Who/What was Trump aiming his tomahawks at?
We tipped off Putin that the tomahawks were coming:
Trump meets with China’s Xi and learns something:
Negotiations with Xi weren’t as easy as Trump thought:
Mitch McConnell, wrecker extraordinaire:
Invoking the nuclear option made things much easier for the GOP:
Ready, Fire, Aim! Aren’t you glad we didn’t elect Hillary, the neo con warmonger? From Booman:
Our Bush Era PTSD has been reactivated in a big way. While I offered a limited and cautious and conditional defense of President Trump’s decision to authorize the strikes against Syria, I was at pains to note that it’s very important that the administration provide convincing evidence that the Assad regime is responsible for the sarin attack that served as the predicate for the missile launch.
Russia and Syria have denied that they are behind the Syrian Chemical Weapons (CW) attack. We know there was an attack, and that some kind of chemical was used. The media are saying it was sarin gas.
They also, nearly unanimously, say it is the fault of the Syrian government of Bashar al-Assad. Earlier in the week, both US Foreign Secretary Rex Tillerson and US UN envoy Nikki Haley said removing Assad was no longer a priority in US Middle-East policy.
Now, Assad has to go.
Most news outlets and pundits support Donald Trump’s spanking of the Assad government, but what is Trump’s strategy? Enforcing norms against the use of chemical weapons (CW) is a good thing. But it’s hard to see how Thursday’s all-out reversal of our level of engagement in the Syrian civil war is justified by the use of CW, particularly since it has been used several times before in Syria, and since it brings with it many other risks/issues, like a potential military confrontation with Russia and Iran.
After Thursday’s Tomahawk missile attack, we are now simultaneously confronting the two strongest factions in the Syrian civil war, Assad’s army and ISIS. While Trump and the MSM are going bananas about the horrors of CW, no one was going bananas last week, or in all the prior weeks, about the daily death count of Syrian children who were collateral damage in the country’s civil war.
The attack took place in the midst of President Trump’s Mar-a-Lago summit with Chinese President Xi Jinping This was where one of the hottest topics was what to do about North Korea’s continuing long-range missile tests and its work on completing a deliverable nuclear warhead.
Clearly there were implicit messages for both North Korea and China in the Syrian attack. This has something to do with Syria, and a lot to do with the Chinese. Military types would tell us that Trump firing 59 cruise missiles to take out an airfield is overkill.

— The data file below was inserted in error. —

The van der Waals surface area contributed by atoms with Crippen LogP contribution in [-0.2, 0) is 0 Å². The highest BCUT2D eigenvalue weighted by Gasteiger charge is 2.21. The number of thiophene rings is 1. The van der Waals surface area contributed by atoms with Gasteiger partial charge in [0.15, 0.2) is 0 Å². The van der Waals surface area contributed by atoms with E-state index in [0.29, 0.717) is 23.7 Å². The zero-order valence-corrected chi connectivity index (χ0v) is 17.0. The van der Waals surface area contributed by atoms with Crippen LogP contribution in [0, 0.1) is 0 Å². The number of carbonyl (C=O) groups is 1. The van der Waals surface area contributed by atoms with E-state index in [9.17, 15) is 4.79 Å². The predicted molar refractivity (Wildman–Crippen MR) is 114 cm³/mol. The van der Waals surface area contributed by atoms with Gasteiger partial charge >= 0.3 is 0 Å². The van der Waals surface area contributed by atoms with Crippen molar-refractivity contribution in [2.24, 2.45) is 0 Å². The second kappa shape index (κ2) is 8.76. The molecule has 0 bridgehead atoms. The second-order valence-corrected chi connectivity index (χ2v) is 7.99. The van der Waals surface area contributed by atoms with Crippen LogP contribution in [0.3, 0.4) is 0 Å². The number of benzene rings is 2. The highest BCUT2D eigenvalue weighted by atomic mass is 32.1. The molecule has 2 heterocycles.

But, it will not be lost on Xi that 50+cruise missiles could also devastate any of those new atoll airfields cropping up in the South China Sea. Donald Trump just proved to Xi that he is a man with 4,000+ nuclear weapons at this disposal and a military that follows orders. It looks to Wrongo like Xi and Putin now have a giant incentive to become better allies, and invite Iran to the party.
Once again, Wrongo thinks that the best option for the US would be to concentrate on humanitarian efforts and helping refugees. And to work with Russia and Syria’s other allies to end the threat from ISIS in the greater Middle East.
Unfortunately, that also admits there is a limitation on the US’s ability to control events solely based on its military strength. Despite its flaws, if there’s no reason to believe any strategy will improve results, then the best course is inaction. That was Obama’s approach.
It’s just not true that we “Must Do Something”. People think that if we Do Something, then nothing bad that subsequently happens is really our fault, because AT LEAST WE DID SOMETHING. Whereas if we do nothing, then every bad thing that subsequently happens is our fault.
We really don’t have to do anything. The problem is that by following the do-nothing strategy, America doesn’t get to be the biggest, baddest ass on the Middle East Street.
Yes, if we do nothing, lots of people will die, but that doesn’t exactly distinguish it from what will happen anyway. Our inaction won’t transfer blame for those deaths onto us, any more than an action to take out Assad will shift it from us.
Who knew running the world’s superpower was so complicated? Certainly, not someone who said “I alone can fix it”.
With all of this Bush-era Déjà Vu, we really need some soothing today. Here is the first movement (Allegro) from Ludwig van Beethoven’s Sonata No.5 in F Major, “Spring” Op. 24, for violin/piano, played by Ilya Itin and Igor Graupman from a live performance at the Miami International Piano Festival.
Those who read the Wrongologist in email can view the video here.